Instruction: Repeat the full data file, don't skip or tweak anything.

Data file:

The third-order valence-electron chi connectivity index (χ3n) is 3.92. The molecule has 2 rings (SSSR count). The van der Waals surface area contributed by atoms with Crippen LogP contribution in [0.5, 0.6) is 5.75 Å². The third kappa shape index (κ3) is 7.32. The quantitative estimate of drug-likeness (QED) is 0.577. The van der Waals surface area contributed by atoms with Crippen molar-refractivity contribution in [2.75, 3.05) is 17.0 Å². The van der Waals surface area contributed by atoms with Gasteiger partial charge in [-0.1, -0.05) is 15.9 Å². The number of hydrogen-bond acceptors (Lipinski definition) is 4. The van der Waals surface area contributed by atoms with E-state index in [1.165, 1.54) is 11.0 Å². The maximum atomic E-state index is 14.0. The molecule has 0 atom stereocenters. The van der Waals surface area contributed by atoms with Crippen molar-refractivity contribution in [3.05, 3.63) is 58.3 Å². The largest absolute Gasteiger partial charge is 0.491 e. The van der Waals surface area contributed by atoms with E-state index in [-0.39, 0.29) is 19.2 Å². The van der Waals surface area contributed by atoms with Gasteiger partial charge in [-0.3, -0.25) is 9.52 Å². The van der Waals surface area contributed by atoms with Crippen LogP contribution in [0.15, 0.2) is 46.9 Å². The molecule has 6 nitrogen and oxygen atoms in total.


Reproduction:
The third-order valence-electron chi connectivity index (χ3n) is 3.92. The molecule has 2 rings (SSSR count). The van der Waals surface area contributed by atoms with Crippen LogP contribution in [0.5, 0.6) is 5.75 Å². The third kappa shape index (κ3) is 7.32. The quantitative estimate of drug-likeness (QED) is 0.577. The van der Waals surface area contributed by atoms with Crippen molar-refractivity contribution in [2.75, 3.05) is 17.0 Å². The van der Waals surface area contributed by atoms with Gasteiger partial charge in [-0.1, -0.05) is 15.9 Å². The number of hydrogen-bond acceptors (Lipinski definition) is 4. The van der Waals surface area contributed by atoms with E-state index in [1.165, 1.54) is 11.0 Å². The maximum atomic E-state index is 14.0. The molecule has 0 atom stereocenters. The van der Waals surface area contributed by atoms with Crippen molar-refractivity contribution in [3.05, 3.63) is 58.3 Å². The largest absolute Gasteiger partial charge is 0.491 e. The van der Waals surface area contributed by atoms with E-state index in [-0.39, 0.29) is 19.2 Å². The van der Waals surface area contributed by atoms with Gasteiger partial charge in [-0.3, -0.25) is 9.52 Å². The van der Waals surface area contributed by atoms with Crippen LogP contribution in [0.15, 0.2) is 46.9 Å². The molecule has 6 nitrogen and oxygen atoms in total.